The Missouri School District is moving classes online due to COVID


The Kansas City Metro School District is moving classes online for the rest of the week, as officials hope to curb the rapid spread of COVID-19 after facing high rates of employee and student absenteeism.

The Odessa School District, east of Kansas City, announced Wednesday that it will hold classes roughly on Thursday and Friday. Officials said activities and athletics would continue as scheduled. Students are expected to return to classes on Monday.

We will continue to make decisions that are in the best interest of students and staff. In the announcement, officials said, these decisions come in an effort to help facilitate a safe and healthy learning environment.

at the same time, Joseph’s School, which has been closed since Tuesday, has canceled classes until this weekend. Knob Noster School District, in Johnson County, Missouri, on Wednesday extended school closures through Friday “due to a large number of staff and student absenteeism/illness.” The district closed schools for the first time last Friday.

Unlike Odessa, none of these regions will hold virtual classes.

Last year, Kansas City-area areas switched to online-only classes during the COVID-19 outbreak, but they have fewer options left this school year. Missouri and Kansas have both placed restrictions on distance learning, and breaking the rules could mean risking state funding.

In Missouri, if a classroom or building must be temporarily closed, counties can submit a plan to the state, which can allow them up to 36 hours of alternative education, such as distance learning.

In its announcement on Wednesday, Odessa officials said they will use the alternative teaching method, or AMI, for hours, for virtual classes. Despite this, most districts in similar situations have canceled classes entirely amid the COVID-19 escalation, spurred by the highly contagious omicron variant.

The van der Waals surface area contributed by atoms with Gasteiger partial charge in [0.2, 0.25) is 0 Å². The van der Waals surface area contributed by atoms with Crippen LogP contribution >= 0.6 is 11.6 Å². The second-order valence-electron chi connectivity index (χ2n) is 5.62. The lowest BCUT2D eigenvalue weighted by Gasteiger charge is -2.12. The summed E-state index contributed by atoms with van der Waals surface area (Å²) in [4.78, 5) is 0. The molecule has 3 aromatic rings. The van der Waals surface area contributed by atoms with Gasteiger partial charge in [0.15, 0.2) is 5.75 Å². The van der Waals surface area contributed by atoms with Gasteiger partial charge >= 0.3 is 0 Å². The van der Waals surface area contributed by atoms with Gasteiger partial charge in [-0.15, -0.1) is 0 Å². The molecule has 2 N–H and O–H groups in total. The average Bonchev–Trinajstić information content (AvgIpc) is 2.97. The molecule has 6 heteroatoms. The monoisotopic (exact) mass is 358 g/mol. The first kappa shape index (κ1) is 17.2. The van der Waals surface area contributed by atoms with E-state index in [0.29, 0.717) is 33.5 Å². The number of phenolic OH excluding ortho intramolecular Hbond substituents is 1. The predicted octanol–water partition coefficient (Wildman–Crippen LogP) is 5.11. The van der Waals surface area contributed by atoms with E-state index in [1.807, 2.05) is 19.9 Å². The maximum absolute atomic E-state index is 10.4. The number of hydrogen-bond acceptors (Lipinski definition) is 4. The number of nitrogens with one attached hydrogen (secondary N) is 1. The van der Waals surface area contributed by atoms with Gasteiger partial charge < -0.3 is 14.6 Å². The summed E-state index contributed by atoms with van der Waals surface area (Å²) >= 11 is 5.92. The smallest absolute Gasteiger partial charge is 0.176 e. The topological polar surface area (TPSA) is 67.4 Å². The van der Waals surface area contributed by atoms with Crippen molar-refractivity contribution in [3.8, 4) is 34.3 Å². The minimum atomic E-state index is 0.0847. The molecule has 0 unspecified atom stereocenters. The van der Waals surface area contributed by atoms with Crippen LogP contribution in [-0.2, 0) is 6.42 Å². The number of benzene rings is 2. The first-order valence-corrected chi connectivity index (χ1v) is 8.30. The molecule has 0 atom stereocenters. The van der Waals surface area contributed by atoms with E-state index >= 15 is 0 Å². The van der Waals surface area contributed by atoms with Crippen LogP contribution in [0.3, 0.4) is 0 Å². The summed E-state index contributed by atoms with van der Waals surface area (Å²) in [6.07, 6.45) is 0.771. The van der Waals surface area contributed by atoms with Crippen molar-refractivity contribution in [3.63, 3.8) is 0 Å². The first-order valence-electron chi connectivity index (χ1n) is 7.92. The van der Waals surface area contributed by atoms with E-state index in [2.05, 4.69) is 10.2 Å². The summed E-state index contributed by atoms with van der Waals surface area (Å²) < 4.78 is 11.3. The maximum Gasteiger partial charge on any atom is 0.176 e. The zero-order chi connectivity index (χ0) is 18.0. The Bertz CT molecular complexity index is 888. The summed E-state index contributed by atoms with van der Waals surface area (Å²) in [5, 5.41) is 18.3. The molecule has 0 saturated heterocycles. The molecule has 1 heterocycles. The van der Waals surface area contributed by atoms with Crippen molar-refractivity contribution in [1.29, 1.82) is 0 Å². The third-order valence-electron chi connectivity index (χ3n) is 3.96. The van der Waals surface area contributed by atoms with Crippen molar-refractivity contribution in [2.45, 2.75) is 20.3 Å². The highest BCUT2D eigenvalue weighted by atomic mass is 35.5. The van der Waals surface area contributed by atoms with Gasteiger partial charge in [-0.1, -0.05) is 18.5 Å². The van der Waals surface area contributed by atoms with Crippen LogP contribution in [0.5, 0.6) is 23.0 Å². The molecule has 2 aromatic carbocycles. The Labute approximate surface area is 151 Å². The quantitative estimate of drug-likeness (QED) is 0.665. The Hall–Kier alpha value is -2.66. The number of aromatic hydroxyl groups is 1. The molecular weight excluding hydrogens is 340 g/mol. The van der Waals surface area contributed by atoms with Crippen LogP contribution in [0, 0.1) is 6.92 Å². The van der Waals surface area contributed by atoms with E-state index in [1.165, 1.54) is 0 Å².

As counties struggle to keep schools open due to staff shortages and the ongoing virus outbreak, the Missouri Teachers’ Association is calling for those restrictions to be eased.

“Additional days should be allocated to Missouri schools to allow them to close when necessary without being penalized,” CEO Bruce Moe wrote in a letter last week.

“The importance of flexibility and grace to ensure student learning and the health of communities cannot be overstated. Policy makers, the state board of education, and the Department of Elementary and Secondary Education must step up and lead on these issues. School districts and staff look for guidance and support.”

In Kansas, the state legislature has passed a law that limits distance learning to no more than 40 hours per student.

The Olathe and Kansas City, Kansas, areas canceled schools on Tuesdays and Wednesdays because there were not enough staff to staff the buildings. Students in those areas are expected to return on Thursday.

Olathe Director Brent Yeager said in a letter to families that with so few staff available, remote learning would not be possible.

“As many of you know, this year the state is making available up to 40 hours of distance learning. Unfortunately, at this time, with the scale of employee illnesses, we are unable to conduct distance learning.

Last week, Wyandotte County’s Bonner Springs Edwardsville School District canceled classes on Thursdays and Fridays, saying a quarter of students were sick. The De Soto District, in Johnson County, along with the Eudora District in neighboring Douglas County, canceled classes on Friday.

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Sarah Ritter covers K-12 education for The Kansas City Star. Previously working as a reporter for the Quad-City Times, Sarah is an Augustana College graduate.



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